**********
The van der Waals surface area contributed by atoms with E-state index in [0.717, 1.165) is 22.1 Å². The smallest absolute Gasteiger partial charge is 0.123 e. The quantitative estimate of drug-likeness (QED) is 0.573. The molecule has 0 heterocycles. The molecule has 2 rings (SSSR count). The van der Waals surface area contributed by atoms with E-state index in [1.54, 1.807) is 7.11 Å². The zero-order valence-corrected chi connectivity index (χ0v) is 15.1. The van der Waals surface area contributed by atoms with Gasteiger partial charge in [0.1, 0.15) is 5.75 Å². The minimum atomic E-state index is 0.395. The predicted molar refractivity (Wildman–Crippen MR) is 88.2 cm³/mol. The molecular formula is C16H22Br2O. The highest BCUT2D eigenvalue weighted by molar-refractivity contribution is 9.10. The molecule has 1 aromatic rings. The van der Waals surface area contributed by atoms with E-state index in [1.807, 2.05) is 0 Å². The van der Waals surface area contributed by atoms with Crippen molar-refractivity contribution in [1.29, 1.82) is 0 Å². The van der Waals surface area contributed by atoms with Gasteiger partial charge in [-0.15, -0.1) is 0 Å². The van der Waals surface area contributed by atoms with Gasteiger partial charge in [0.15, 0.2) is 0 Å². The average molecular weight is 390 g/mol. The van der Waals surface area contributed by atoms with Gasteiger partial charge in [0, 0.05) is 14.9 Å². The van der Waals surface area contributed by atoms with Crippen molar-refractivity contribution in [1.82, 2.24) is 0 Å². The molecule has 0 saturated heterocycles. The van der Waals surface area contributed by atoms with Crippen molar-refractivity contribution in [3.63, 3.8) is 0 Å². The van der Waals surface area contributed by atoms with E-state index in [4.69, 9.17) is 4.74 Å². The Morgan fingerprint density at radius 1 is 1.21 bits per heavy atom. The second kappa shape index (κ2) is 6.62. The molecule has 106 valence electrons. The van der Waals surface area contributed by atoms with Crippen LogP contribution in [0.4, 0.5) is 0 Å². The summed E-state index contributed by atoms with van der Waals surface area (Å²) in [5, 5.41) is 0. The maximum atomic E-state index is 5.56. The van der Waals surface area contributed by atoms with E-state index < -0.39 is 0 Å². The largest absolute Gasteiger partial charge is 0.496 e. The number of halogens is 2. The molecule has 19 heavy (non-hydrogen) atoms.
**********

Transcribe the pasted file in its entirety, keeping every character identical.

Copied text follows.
The van der Waals surface area contributed by atoms with E-state index in [0.717, 1.165) is 22.1 Å². The smallest absolute Gasteiger partial charge is 0.123 e. The quantitative estimate of drug-likeness (QED) is 0.573. The molecule has 0 heterocycles. The molecule has 2 rings (SSSR count). The van der Waals surface area contributed by atoms with E-state index in [1.54, 1.807) is 7.11 Å². The zero-order valence-corrected chi connectivity index (χ0v) is 15.1. The van der Waals surface area contributed by atoms with Gasteiger partial charge in [0.1, 0.15) is 5.75 Å². The minimum atomic E-state index is 0.395. The predicted molar refractivity (Wildman–Crippen MR) is 88.2 cm³/mol. The molecular formula is C16H22Br2O. The highest BCUT2D eigenvalue weighted by molar-refractivity contribution is 9.10. The molecule has 1 aromatic rings. The van der Waals surface area contributed by atoms with E-state index in [1.807, 2.05) is 0 Å². The van der Waals surface area contributed by atoms with Crippen molar-refractivity contribution in [1.29, 1.82) is 0 Å². The van der Waals surface area contributed by atoms with Gasteiger partial charge in [-0.15, -0.1) is 0 Å². The van der Waals surface area contributed by atoms with Gasteiger partial charge in [0.15, 0.2) is 0 Å². The average molecular weight is 390 g/mol. The van der Waals surface area contributed by atoms with Gasteiger partial charge in [0, 0.05) is 14.9 Å². The van der Waals surface area contributed by atoms with Crippen molar-refractivity contribution in [1.82, 2.24) is 0 Å². The molecule has 0 saturated heterocycles. The van der Waals surface area contributed by atoms with Crippen molar-refractivity contribution in [3.63, 3.8) is 0 Å². The van der Waals surface area contributed by atoms with E-state index in [4.69, 9.17) is 4.74 Å². The Morgan fingerprint density at radius 1 is 1.21 bits per heavy atom. The second kappa shape index (κ2) is 6.62. The molecule has 106 valence electrons. The van der Waals surface area contributed by atoms with Crippen LogP contribution in [0.4, 0.5) is 0 Å². The summed E-state index contributed by atoms with van der Waals surface area (Å²) in [5, 5.41) is 0. The maximum atomic E-state index is 5.56. The van der Waals surface area contributed by atoms with E-state index < -0.39 is 0 Å². The largest absolute Gasteiger partial charge is 0.496 e. The number of halogens is 2. The molecule has 19 heavy (non-hydrogen) atoms.